On Wednesdays our Hebrew school students lead our weekday evening service.
During our silent prayer I invite the students to reflect and have a quick conversation with G-d.
They know by now that most prayers can be summed up with the following three words: Help. Thanks. Wow.
I didn’t come up with this – Annie Lamott wrote a book with that title. The concept is simple but profound.
So, our students spend a few silent moments thinking about something they need or want, something for which they are grateful or something they think is amazing. After a few moments of quiet reflection I invite them to share.
And they share incredibly beautiful thoughts! It’s mostly words of gratitude for family and friends.
They rarely ask for things!
Recently during the course of their sharing, one of our younger students said, “I think EVERYTHING is amazing.” I thought to myself, wow, I wish that I could see the world through her eyes!
That day my mind had been preoccupied with a violent tragedy that had occurred in Jerusalem and the world was looking pretty glum.
But for a moment I imagined what it would be like to not have my perception tainted in that way. For a moment I really could see things from her perspective.
Perhaps we have something to learn from children about our own spirituality.
They seem to have a deeper sense of gratitude for life, a purer sense of awe at the world and less need for stuff. It’s pretty amazing.
How is it that they see things with so much more optimism? Is it just that they don’t watch the news?
When I spoke at Alleman, I talked with the students about prejudice and Antisemitism. To illustrate how our brains focus on the negative, I held up a piece of paper on which I had made a very small black dot and asked the students to tell me what they saw.
Almost all of the students focused immediately on the black dot, which took up less than 1% of the whole paper.
Only one student pointed out that actually most of the paper was white space.
It seems that as we mature we learn to focus on more difference.
Somehow our increased awareness of the negative can obscure our perspective, so that it looms much larger than it should.
At this time of year, American culture encourages us to focus on gratitude.
Thanksgiving is about training our brains to look for the positive.
Jewish tradition teaches us to do this every day. We are supposed to say 100 blessings a day, each one an expression of gratitude for things like food, shelter, friends, family and health.
Sure, 100 blesings is a tall order, but the concept of trying to notice the positive is a good one. It might be hard for those of us who read the news to utter the phrase “everything is amazing,” but we can try to look for the white space more and recognize that there is plenty for which to be grateful.
What happens when we express gratitude?
We actually become aware of the good things in our lives. We tap into that limitless loving-kindness pouring into the world. We notice the white space on the page.
So, is God good all the time?
Maybe that’s not the best way to phrase the question.
What if instead we ask: how can I recognize God’s goodness right now?
How can I get in touch with the limitless loving-kindness that emanates constantly into our world?
One answer is to that question lies in two simple words: thank you.
Thanksgiving isn’t for those who have had an easy life.
It’s not an occasion for those who feel like life has given them everything they’ve ever wanted.
If you’ve had an easy life, you don’t need to a holiday to remind you of the power of gratitude.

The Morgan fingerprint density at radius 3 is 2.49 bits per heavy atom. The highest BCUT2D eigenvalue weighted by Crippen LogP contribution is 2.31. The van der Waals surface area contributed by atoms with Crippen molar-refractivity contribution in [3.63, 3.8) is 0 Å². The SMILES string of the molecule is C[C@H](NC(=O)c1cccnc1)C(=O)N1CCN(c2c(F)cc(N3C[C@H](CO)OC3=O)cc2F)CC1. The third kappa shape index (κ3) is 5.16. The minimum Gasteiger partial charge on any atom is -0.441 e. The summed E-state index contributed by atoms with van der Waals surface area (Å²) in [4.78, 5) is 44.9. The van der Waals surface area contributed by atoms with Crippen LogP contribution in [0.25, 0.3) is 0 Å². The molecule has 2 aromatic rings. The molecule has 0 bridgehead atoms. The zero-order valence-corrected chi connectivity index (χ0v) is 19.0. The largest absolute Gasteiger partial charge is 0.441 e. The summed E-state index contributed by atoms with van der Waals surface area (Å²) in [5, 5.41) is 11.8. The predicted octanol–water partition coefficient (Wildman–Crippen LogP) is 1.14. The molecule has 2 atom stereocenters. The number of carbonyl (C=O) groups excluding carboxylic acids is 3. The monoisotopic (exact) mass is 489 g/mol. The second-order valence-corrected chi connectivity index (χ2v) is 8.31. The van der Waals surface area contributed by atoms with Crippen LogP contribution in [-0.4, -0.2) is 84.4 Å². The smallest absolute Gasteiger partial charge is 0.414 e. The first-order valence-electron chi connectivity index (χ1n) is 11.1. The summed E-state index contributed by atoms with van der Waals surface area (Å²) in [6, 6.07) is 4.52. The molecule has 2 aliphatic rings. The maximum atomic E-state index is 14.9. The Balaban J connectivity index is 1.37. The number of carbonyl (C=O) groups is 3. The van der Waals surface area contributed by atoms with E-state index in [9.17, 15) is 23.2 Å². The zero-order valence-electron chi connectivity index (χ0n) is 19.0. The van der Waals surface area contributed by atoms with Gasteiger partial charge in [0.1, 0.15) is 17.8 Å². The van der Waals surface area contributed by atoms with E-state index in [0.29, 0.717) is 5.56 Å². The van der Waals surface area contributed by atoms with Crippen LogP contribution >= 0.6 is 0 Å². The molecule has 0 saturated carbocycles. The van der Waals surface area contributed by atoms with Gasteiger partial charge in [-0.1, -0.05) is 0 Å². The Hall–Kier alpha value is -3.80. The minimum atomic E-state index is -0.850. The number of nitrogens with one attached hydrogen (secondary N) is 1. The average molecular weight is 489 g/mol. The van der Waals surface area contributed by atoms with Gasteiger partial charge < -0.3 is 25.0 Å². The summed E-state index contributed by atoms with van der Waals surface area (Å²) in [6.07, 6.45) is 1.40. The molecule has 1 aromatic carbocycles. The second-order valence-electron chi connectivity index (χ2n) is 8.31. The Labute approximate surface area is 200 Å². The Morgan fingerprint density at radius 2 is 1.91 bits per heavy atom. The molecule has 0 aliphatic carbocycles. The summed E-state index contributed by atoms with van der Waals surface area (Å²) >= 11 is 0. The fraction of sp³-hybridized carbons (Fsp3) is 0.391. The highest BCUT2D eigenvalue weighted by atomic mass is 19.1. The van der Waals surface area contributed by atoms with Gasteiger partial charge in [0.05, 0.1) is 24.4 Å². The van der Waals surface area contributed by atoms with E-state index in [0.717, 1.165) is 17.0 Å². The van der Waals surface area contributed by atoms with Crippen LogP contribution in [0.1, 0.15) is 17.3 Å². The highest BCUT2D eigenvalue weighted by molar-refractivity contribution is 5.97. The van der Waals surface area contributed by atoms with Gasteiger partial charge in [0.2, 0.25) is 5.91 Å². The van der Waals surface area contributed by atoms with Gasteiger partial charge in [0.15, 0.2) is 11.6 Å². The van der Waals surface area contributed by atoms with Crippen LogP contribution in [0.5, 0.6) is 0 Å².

Thanksgiving is for those of us who have struggled.
It is for those of us who have been through stuff.
The point is to summon the courage and strength to look beyond our pain and find blessings even when they seem obscured from view.
Thanksgiving isn’t a holiday for the happy-go-lucky.
Metaphorically, winter comes not only in December, but in those colorless moments: boredom, isolation, feeling misunderstood or unloved, losing sight of your purpose and meaning in life.
In a very literal way, awareness of appreciation and expressions of gratitude serve us by helping us through the bleakest of times.
It’s impossible to feel a sense of gratitude all the time, because, sometimes life is a cold, dark winter.
Regularly appreciating the moments of beauty, enjoyment and love prepares us for the dark times. We can cultivate a predisposition for appreciation by expressing gratitude in those moments when we experience beauty, joy, awe, or satisfaction.
But we can also cultivate appreciation by finding something to be grateful for even in moments when we feel sad, lonely or bored.
Giving thanks even in difficult times, reminds us that there is still much for which to be grateful.
The holiday of Thanksgiving landed at the end of fall to comfort us in the moments before the first snowflakes land – although this year they landed early!
I think there is another reason that this holiday comes at the end of the fall harvest. Our ancestors did not have the food technology we have today and so for them Thanksgiving was as a genuine response of gratitude for the bounty which would get them through the cold winter months.
They had it much harder than we do – no central heating or frozen food section at the grocery store.
Yet, they felt gratitude for what they did have.
By saying thank you for what we do have, we can transform our perspective.
It doesn’t mean we suddenly think that life is perfect, because of course it isn’t. But can’t we all find at least one thing for which we feel grateful right now?
If you can, than perhaps you can tap into, even if just for a moment, some of God’s goodness.
Is God good, all the time?
It certainly does not always feel that way – but goodness is accessible to us right now, and at every moment in which we tune in to it.
We tune in by appreciating what is good in our lives – by giving thanks.